Is BracketBuster Weekend Really All It Could Be?

Nick PlasmatiContributor IFebruary 18, 2010

INDIANAPOLIS - APRIL 01:  Folarin Campbell #42 of the George Mason Patriots moves the ball up the court against the Florida Gators during the semifinal game of the NCAA Men's Final Four on April 1, 2006 at the RCA Dome in Indianapolis, Indiana. The Gators defeated the Patriots 73-58 to advance to the title game.  (Photo by Andy Lyons/Getty Images)
Andy Lyons/Getty Images

This weekend, ESPN’s BracketBusters will once again showcase the best that college basketball’s mid-major conferences have to offer, providing the sport's “Little Guys” with a chance to boost their NCAA tournament resumes and enjoy some much-appreciated exposure, if only for one game.

Now in it’s eighth season, BracketBusters has developed into something of an annual spectacle in the college basketball world.  The 2010 version will feature 98 teams representing 14 different mid-major conferences. While most of these squads have no realistic shot at competing in next month's "Big Dance," save for winning their conference tournaments, the BracketBuster event as a whole is widely considered a success. 

Each year has seen at least 11 BracketBuster participants move on to the NCAA tournament, and the event boasts several tournament success stories, including George Mason of '06 and Davidson of '08 (both BracketBuster alumni).

Yet for all the exposure and opportunity the weekend bestows upon the mid-major conferences, the question must be asked: is a BracketBuster game truly beneficial for a mid-major team?

In theory the weekend’s matchups provide underexposed teams with another quality opponent and an opportunity to prove their worth against their mid-major peers, but in reality the weekend has devolved into a series of elimination games.

In the grand scheme of a mid-major’s overall tournament resume, teams are judged heavily on how they compare to members of the major six conferences, or the "Big Six."  As such, a mid-major does not gain a great deal by beating a fellow BracketBuster participant, but a BracketBuster loss can be devastating to a team's at-large hopes.

In fact, throughout the BracketBusters’ eight years of existence only two teams, Butler in 2007 and St. Mary’s (CA) in 2008, have lost their BracketBuster game and still managed to receive an at-large invitation to the NCAA Tournament.

Meanwhile, winning a BracketBuster game is really only a prerequisite for the chance to be judged against college basketball’s major programs.  Every year, Selection Sunday seems to feature a "bubble clash" between a quality mid-major school that failed to win its conference tournament and a middling major conference team battling for the precious final at-large spot.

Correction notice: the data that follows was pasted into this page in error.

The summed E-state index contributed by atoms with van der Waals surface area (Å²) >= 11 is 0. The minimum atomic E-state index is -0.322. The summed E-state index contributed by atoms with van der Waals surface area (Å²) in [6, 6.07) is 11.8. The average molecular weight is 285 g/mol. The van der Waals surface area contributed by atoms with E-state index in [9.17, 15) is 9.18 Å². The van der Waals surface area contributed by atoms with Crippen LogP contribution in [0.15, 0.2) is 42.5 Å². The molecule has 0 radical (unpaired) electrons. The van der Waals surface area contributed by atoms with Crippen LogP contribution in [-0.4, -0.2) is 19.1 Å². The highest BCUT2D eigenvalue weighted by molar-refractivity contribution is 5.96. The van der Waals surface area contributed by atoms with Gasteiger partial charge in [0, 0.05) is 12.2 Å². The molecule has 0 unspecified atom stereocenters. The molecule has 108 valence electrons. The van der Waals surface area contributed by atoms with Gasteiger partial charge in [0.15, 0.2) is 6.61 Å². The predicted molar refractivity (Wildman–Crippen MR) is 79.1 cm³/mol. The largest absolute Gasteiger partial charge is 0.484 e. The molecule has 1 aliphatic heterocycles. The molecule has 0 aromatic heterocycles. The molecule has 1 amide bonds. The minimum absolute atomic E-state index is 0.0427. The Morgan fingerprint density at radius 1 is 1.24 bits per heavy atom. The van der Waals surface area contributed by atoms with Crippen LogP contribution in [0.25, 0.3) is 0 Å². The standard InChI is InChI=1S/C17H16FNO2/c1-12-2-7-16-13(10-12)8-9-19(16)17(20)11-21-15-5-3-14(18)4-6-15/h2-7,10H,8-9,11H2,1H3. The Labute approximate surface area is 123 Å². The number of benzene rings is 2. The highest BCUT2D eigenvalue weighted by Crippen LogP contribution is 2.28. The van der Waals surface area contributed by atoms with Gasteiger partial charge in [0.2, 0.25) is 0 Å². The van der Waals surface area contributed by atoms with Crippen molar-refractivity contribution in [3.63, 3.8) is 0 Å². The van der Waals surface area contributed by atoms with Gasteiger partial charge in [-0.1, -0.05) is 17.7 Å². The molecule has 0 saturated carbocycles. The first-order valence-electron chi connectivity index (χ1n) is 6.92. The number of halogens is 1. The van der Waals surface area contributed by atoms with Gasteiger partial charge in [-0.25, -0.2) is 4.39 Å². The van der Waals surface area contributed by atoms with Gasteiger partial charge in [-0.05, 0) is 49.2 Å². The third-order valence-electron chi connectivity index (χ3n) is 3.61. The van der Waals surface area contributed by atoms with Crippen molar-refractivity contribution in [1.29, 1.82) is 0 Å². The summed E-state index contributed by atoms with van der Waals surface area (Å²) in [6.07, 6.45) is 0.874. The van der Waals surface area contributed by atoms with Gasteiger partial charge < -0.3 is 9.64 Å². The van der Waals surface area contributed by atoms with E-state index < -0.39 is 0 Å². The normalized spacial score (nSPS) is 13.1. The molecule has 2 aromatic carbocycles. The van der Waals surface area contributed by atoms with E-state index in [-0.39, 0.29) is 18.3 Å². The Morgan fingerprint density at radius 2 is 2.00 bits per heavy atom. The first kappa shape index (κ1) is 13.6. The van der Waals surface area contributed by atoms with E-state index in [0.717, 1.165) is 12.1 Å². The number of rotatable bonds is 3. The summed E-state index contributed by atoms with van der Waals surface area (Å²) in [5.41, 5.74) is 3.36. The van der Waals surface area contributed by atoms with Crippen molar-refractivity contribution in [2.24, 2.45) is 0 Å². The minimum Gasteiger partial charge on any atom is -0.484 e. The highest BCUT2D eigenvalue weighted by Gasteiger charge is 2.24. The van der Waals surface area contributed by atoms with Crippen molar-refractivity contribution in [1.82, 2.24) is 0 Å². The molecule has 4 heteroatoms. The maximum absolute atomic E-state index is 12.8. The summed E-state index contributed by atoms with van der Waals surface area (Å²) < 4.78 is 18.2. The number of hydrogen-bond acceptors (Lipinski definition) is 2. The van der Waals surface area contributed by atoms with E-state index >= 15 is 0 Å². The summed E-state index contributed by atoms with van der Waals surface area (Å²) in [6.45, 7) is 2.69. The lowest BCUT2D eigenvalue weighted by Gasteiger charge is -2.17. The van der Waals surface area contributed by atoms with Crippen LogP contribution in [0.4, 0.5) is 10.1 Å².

Debate still rages as to whether the tournament’s selection committee is better served choosing the mid-major or the major-conference team in this instance, and the tournament has proved inconclusive in backing either candidate. 

For every 2006 George Mason team, an at-large mid-major that proved their detractors wrong, there seems to be a 2008 Villanova team, a group many felt only received a bid only because of its Big East membership yet still managed to reach the Sweet 16.

So if the contest between mid-majors and the Big Six on Selection Sunday appears to have no conclusive winner, perhaps BracketBuster weekend could be put to better use.

Imagine if BracketBusters pitted mid-major teams not against themselves, but against their major conference brethren against whom they will be judged come Selection Sunday?

It would be an intriguing idea to say the least, if college basketball’s eternal underdogs were allowed a shot at the major conference’s bubble teams to truly prove who is worthy of a bid. 

Ambitious mid-major programs do get to battle big-name teams during their non-conference schedules early in the season, but why not allow them another chance in the middle of conference scheduling, when teams are rounding into form?  In this scenario, a close loss to a major program wouldn’t necessarily eliminate a mid-major’s at-large chances, but a victory would serve as a monumental trump card come Selection Sunday.

Of course, the major conferences would likely never go for such a plan for several reasons.  Not only would a Big Six school’s participation in such an event stand as an admittance that its team sits precariously on the selection bubble, they also would have very little to gain and everything to lose from hosting a mid-major team in this type of game. 

A loss at home to a mid-major school this late in the season would be disastrous for a major conference school fighting for its tournament life.

For the Big Six conferences to even consider such a radical idea, large sums of money would undoubtedly need to be tossed their way, and perhaps even the idea of relocating or duplicating some of the early season tournaments (think the Coaches vs. Cancer Classic) could entice the major conferences to bite.

Realistically, because the BracketBusters weekend does not truly need fixing, it will almost certainly remain as it is, which is completely acceptable.  The event still contains plenty of excitement, as smaller schools give their all in front of the bright lights that normally pass them by.

Yet part of the magic of the NCAA Tournament’s opening round is watching an underdog go toe to toe with an elite team.  What if, every year, we were provided a small preview of basketball's version of David vs. Goliath in late February? 

That’s something I would pay to see.